Supporting social entrepreneurship to address poverty in South Asia

To irrigate her farm, a woman uses a foot-operated pump developed by International Development Enterprises India, a not-for-profit social enterprise. A new partnership aims to support and fund notable social enterprises in South Asia. Photo by: alina / CC BY-NC-SA

The World Bank and the South Asian Association for Regional Cooperation announced last week a new partnership to address the two-pronged issue of poverty and inclusive development by boosting social entrepreneurship in the region.

The Social Enterprise Development Program, administered through the SAARC Development Fund, aims to support and fund notable social enterprises in South Asia. It is an “attempt to address [the] objectives of regional integration and poverty reduction,” Karma, SDF’s chief executive, told Devex.

“The [SEDP] is expected to provide technical capacity to the social entrepreneurs of South Asia and also encourage them to invest [in] each other and across the regional geographies,” he said, adding that the focus on social entrepreneurship is a natural progression after prioritizing more than $63 million of various social projects in the region.

An “ongoing program,” SEDP does not yet have a set budget but according to Karma the goal is to provide finance, global knowledge and capacity development for about 100 social enterprises, each of which could receive between $10,000 and $250,000 in grant funding.

The partnership will run for three years, and under the terms of agreement, SDF will provide the majority of funding and will have “full fiduciary and program implementation responsibility and accountability.” The World Bank meanwhile will provide the knowledge aspect of the partnership. The program, Karma said, will be based loosely on the bank’s Development Marketplace competitive grant program, which was designed to support and scale social innovations.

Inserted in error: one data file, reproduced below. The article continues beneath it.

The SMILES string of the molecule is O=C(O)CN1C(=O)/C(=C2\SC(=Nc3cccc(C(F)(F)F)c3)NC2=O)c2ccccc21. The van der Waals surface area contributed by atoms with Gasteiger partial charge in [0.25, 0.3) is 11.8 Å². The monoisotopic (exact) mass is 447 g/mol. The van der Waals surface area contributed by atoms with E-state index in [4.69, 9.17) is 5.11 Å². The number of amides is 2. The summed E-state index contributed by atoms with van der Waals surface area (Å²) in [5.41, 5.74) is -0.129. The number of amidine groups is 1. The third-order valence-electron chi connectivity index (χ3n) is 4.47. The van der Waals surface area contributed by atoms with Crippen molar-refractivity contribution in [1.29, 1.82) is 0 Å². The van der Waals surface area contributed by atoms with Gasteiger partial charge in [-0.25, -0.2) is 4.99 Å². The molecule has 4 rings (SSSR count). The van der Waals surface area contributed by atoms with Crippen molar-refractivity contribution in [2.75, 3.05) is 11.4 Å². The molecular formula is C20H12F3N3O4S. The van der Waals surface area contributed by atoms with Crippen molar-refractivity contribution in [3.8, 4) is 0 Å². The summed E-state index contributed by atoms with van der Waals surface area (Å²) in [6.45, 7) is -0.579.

The SDF chief said the grants will support capacity building, particularly to help the social enterprises improve their organizational skills, scale up their operations, enter new markets and transition to gain access to “formal finance.”

“[SEDP] aims to gradually provide returnable grants to help in scaling the operations and ultimately concessional loans to these enterprises,” Karma explained.

Interested social enterprises need to meet eligibility criteria, but the fund chief did not give specifics. The program will be launched soon in all eight SAARC member countries, namely Afghanistan, Bangladesh, Bhutan, India, Maldives, Nepal, Pakistan and Sri Lanka.

Have you come across noteworthy social enterprises that we should know about? Share what makes them so notable by leaving a comment below.

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About the author

  • Lean 2

    Lean Alfred Santos

    Lean Alfred Santos is a Devex development reporter focusing on the development community in Asia-Pacific, including major players such as the Asian Development Bank and the Asian Infrastructure Investment Bank. Prior to joining Devex, he covered Philippine and international business and economic news, sports and politics. Lean is based in Manila.